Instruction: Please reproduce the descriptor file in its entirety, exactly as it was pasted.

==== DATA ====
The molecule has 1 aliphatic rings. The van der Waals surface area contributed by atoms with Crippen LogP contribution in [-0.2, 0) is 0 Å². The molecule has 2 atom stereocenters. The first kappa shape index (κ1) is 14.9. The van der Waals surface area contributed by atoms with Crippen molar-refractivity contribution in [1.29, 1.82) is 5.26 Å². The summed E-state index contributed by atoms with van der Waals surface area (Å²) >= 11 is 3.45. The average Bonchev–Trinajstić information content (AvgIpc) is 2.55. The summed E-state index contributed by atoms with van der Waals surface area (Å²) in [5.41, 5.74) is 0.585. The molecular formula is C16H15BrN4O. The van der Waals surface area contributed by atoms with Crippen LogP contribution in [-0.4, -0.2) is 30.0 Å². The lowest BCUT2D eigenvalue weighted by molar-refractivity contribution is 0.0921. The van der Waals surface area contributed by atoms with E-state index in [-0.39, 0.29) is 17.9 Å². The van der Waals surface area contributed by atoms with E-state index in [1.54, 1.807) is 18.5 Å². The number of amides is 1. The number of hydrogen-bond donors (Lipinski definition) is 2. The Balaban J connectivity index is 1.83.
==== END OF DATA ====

The molecule has 1 aliphatic rings. The van der Waals surface area contributed by atoms with Crippen LogP contribution in [-0.2, 0) is 0 Å². The molecule has 2 atom stereocenters. The first kappa shape index (κ1) is 14.9. The van der Waals surface area contributed by atoms with Crippen molar-refractivity contribution in [1.29, 1.82) is 5.26 Å². The summed E-state index contributed by atoms with van der Waals surface area (Å²) >= 11 is 3.45. The average Bonchev–Trinajstić information content (AvgIpc) is 2.55. The summed E-state index contributed by atoms with van der Waals surface area (Å²) in [5.41, 5.74) is 0.585. The molecular formula is C16H15BrN4O. The van der Waals surface area contributed by atoms with Crippen LogP contribution in [-0.4, -0.2) is 30.0 Å². The lowest BCUT2D eigenvalue weighted by molar-refractivity contribution is 0.0921. The van der Waals surface area contributed by atoms with E-state index in [-0.39, 0.29) is 17.9 Å². The van der Waals surface area contributed by atoms with E-state index in [1.54, 1.807) is 18.5 Å². The number of amides is 1. The number of hydrogen-bond donors (Lipinski definition) is 2. The Balaban J connectivity index is 1.83.